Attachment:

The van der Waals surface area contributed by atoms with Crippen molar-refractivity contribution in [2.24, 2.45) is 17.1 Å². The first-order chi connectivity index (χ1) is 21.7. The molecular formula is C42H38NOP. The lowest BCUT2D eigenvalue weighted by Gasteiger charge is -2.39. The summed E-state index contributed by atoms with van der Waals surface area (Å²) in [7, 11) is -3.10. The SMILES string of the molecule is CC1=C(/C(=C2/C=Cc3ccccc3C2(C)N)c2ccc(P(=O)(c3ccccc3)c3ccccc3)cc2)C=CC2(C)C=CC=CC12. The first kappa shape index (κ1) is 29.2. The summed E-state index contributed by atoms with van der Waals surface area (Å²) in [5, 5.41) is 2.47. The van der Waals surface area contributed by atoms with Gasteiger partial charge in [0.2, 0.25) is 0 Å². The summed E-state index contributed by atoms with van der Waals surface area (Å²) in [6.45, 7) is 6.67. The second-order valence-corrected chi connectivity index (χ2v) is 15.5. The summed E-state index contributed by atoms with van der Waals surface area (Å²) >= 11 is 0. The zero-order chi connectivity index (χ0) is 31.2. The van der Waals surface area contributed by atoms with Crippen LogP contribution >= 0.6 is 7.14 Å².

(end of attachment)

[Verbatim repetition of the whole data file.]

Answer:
The van der Waals surface area contributed by atoms with Crippen molar-refractivity contribution in [2.24, 2.45) is 17.1 Å². The first-order chi connectivity index (χ1) is 21.7. The molecular formula is C42H38NOP. The lowest BCUT2D eigenvalue weighted by Gasteiger charge is -2.39. The summed E-state index contributed by atoms with van der Waals surface area (Å²) in [7, 11) is -3.10. The SMILES string of the molecule is CC1=C(/C(=C2/C=Cc3ccccc3C2(C)N)c2ccc(P(=O)(c3ccccc3)c3ccccc3)cc2)C=CC2(C)C=CC=CC12. The first kappa shape index (κ1) is 29.2. The summed E-state index contributed by atoms with van der Waals surface area (Å²) in [5, 5.41) is 2.47. The van der Waals surface area contributed by atoms with Gasteiger partial charge in [0.2, 0.25) is 0 Å². The summed E-state index contributed by atoms with van der Waals surface area (Å²) in [6.45, 7) is 6.67. The second-order valence-corrected chi connectivity index (χ2v) is 15.5. The summed E-state index contributed by atoms with van der Waals surface area (Å²) >= 11 is 0. The zero-order chi connectivity index (χ0) is 31.2. The van der Waals surface area contributed by atoms with Crippen LogP contribution >= 0.6 is 7.14 Å².